All VLBI solutions presented here utilize all geodetic VLBI sessions that were used for the creation of the ICRF3. In total this data set includes about 13 million observations of about 4,500 sources. The VLBI CRF solutions were generated using the Vienna VLBI and Satellite Software (Böhm et al. 2018), which is developed by TU Wien. These solutions follow the IERS Conventions 2010 by Petit and Luzum (2010) for reducing the observations and geophysical modeling. Also, antenna thermal deformation (Nothnagel 2009) and atmospheric pressure loading (Wijaya et al. 2013) were taken into account.

A priori positions for stations (including velocities) and sources are taken from the ITRF2014 (Altamimi et al. 2016) and ICRF2 (see Ma et al. 2009; Fey et al. 2015) respectively. A standard geodetic analysis is performed. This results in an updated ITRF and ICRF as well as EOP time series. Station coordinate adjustments were estimated as global parameters with No-Net-Rotation and No-Net-Translation conditions applied to the positions and velocities of a group of 21 stations. Most of the radio source adjustments were estimated as global parameters after a No-Net-Rotation constraint is applied to the positions of the 295 ICRF2 defining sources. The coordinates of the 39 special handling sources (Fey et al. 2015) were, however, estimated once per session.

A priori hydrostatic zenith delays were determined from local pressure values and then mapped to the elevation using the Vienna Mapping Functions 1, see Böhm et al. (2006). Additionally, tropospheric gradients from the NASA/GSFC Data Assimilation Office (DAO) model (see MacMillan 1995; MacMillan and Ma 1997) are utilized for all solutions. The wet zenith delays, north and east troposphere gradients, and clock values were estimated every 30 min, 6 h and 1 h, respectively. Tropospheric gradients are constrained to their a priori values. This was realized with absolute and relative constraints of 0.5 mm (after 6 h), which removes unrealistic gradient estimates but affects the declination of estimated sources. Other solutions are based on the same parameterization with slight amendments, see Table 1 for an overview. In the second solution a priori ray-traced tropospheric delays were included. Since the absolute constraints on a priori tropospheric gradients tend to influence source declination we also created the same solution where we removed these constraints. In the fourth solution GA was corrected a priori with the recommended value of 5.8 \( \mathop {\mu }\)as/year with the center of the Galaxy at 17 h 45 min 40 s in right ascension and − 290028″ in declination. As a reference epoch we chose 2015.0 since the Gaia positions epoch is close to this epoch. In VieVS the correction was realized by modification of the conventional group delay equation as proposed by Titov et al. (2011). Additionally, we generated a solution where we scaled the errors to more realistic values. This was done using a scaling factor of 1.5 and a noise floor of 30 \( \mathop {\mu }\)as, see Charlot et al. (2020) for more information on these values.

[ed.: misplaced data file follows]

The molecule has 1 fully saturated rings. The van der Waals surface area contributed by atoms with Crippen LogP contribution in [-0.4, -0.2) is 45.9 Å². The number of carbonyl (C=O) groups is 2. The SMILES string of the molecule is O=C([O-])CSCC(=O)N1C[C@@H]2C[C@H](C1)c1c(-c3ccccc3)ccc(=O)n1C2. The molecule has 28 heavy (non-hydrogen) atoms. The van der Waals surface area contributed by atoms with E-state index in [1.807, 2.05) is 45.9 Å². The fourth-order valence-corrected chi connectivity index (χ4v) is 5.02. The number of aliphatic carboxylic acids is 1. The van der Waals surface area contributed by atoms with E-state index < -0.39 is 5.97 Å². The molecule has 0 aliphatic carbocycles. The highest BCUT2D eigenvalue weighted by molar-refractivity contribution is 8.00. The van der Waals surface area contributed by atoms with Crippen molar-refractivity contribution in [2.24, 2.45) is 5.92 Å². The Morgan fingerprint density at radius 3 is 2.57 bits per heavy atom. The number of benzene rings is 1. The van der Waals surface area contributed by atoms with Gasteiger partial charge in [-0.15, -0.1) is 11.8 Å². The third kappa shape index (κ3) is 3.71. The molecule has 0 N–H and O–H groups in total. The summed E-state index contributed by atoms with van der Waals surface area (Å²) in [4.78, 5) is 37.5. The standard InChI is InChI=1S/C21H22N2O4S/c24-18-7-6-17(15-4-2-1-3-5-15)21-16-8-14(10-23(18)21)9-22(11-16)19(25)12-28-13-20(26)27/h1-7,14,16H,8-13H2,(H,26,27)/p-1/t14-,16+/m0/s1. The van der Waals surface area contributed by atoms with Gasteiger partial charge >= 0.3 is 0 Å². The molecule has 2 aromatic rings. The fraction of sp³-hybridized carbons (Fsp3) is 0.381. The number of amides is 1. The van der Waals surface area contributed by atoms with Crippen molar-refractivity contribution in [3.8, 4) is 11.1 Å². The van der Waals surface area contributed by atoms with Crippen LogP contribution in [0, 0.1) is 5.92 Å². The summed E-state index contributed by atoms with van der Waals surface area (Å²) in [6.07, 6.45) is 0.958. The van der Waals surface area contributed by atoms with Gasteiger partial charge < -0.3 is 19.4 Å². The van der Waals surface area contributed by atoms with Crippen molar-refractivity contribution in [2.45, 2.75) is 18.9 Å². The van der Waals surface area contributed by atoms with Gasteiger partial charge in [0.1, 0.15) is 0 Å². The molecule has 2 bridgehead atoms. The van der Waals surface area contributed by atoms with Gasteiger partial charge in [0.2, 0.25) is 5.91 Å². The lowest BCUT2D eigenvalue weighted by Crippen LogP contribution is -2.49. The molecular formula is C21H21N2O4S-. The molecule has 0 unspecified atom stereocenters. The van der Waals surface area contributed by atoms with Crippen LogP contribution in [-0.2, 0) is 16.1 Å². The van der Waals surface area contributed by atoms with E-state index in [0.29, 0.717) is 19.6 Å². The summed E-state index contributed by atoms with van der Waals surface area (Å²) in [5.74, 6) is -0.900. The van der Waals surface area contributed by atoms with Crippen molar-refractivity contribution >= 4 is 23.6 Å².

Table 1 Comparison of five investigated solutions

As a reference a subset of sources from the Gaia-CRF2 solution described in Mignard et al. (2018) was used. This subset consists of the positions of 2,820 sources which have an ICRF3 counterpart. A detailed analysis of the differences of the catalogue and an ICRF3 prototype solution can be found in Mignard et al. (2018) and Petrov et al. (2018).